"Providing sexual material to children is preparing them for abuse, you're providing sexual material to children, therefore you are preparing children for abuse" is not a nice thing to say but I have trouble thinking of a way to make it nicer without eliding the opinion it is trying to express.

How do you think naraburns' comments could have been said in a nicer way?

I had a similar reaction to the above poster. I suspect you expected the following answer to cover this view:

A) gender and sex are the same thing

The issue I had with this is that it is ignoring reality. I would prefer gender to mean the same thing as sex but some people are clearly using the word differently. Given I'm not a prescriptivist a definition that doesn't match the word's use is not a good definition.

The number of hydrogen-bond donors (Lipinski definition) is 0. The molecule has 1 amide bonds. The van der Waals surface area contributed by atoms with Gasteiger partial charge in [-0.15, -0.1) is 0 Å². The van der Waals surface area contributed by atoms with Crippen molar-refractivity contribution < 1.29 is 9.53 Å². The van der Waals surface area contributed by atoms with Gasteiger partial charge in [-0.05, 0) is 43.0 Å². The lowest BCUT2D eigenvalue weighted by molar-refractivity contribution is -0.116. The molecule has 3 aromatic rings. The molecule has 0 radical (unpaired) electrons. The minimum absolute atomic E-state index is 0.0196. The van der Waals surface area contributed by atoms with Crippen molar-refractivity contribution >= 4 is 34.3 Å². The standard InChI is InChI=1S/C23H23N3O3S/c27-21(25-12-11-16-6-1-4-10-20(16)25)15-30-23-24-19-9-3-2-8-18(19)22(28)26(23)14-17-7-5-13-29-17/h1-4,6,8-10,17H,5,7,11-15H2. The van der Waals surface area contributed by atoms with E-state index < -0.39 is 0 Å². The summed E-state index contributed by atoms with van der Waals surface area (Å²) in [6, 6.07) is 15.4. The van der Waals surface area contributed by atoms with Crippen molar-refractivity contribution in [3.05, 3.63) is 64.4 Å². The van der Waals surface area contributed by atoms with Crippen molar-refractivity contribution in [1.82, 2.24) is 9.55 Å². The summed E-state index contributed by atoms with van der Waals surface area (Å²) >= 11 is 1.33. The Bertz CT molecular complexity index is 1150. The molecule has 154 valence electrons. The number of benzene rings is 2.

At the same time I think the concept these people are trying to convey is mostly incoherent, poorly defined, and the general concept is pointing at something that doesn't exist. This means the rest of the answers don't work either. It's like asking if Blargle is related to sex - the only right answer is to say the whole question makes no sense.

the reason short time frames are used is that these are intervention studies and it’s difficult to tell a person to eat a new diet for years.

I'm aware of the difficulties of doing longer term studies, but that doesn't make the results any better. The proper reaction to results like these would be larger, longer, and more focused follow-up tests to ensure they're not just random noise of the kind that will inevitably occur when you apply a large number of tests on a small population.